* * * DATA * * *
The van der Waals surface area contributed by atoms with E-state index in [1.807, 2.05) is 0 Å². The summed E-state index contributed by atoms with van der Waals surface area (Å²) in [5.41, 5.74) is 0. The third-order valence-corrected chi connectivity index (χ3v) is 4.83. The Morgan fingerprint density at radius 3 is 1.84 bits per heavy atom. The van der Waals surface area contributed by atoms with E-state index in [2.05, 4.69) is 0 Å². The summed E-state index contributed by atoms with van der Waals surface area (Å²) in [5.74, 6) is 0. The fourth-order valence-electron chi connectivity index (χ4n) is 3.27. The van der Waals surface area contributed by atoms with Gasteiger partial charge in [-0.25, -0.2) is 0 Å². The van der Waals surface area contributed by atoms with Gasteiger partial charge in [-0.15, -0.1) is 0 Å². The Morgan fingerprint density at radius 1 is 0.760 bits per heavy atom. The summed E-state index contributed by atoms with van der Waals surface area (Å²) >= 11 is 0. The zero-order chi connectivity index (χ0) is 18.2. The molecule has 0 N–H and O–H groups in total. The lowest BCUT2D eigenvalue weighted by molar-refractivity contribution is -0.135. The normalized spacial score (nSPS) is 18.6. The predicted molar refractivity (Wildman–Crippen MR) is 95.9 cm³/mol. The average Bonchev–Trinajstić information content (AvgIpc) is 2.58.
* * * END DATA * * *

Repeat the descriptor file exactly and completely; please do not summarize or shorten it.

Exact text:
The van der Waals surface area contributed by atoms with E-state index in [1.807, 2.05) is 0 Å². The summed E-state index contributed by atoms with van der Waals surface area (Å²) in [5.41, 5.74) is 0. The third-order valence-corrected chi connectivity index (χ3v) is 4.83. The Morgan fingerprint density at radius 3 is 1.84 bits per heavy atom. The van der Waals surface area contributed by atoms with E-state index in [2.05, 4.69) is 0 Å². The summed E-state index contributed by atoms with van der Waals surface area (Å²) in [5.74, 6) is 0. The fourth-order valence-electron chi connectivity index (χ4n) is 3.27. The van der Waals surface area contributed by atoms with Gasteiger partial charge in [-0.25, -0.2) is 0 Å². The van der Waals surface area contributed by atoms with Gasteiger partial charge in [-0.15, -0.1) is 0 Å². The Morgan fingerprint density at radius 1 is 0.760 bits per heavy atom. The summed E-state index contributed by atoms with van der Waals surface area (Å²) >= 11 is 0. The zero-order chi connectivity index (χ0) is 18.2. The molecule has 0 N–H and O–H groups in total. The lowest BCUT2D eigenvalue weighted by molar-refractivity contribution is -0.135. The normalized spacial score (nSPS) is 18.6. The predicted molar refractivity (Wildman–Crippen MR) is 95.9 cm³/mol. The average Bonchev–Trinajstić information content (AvgIpc) is 2.58.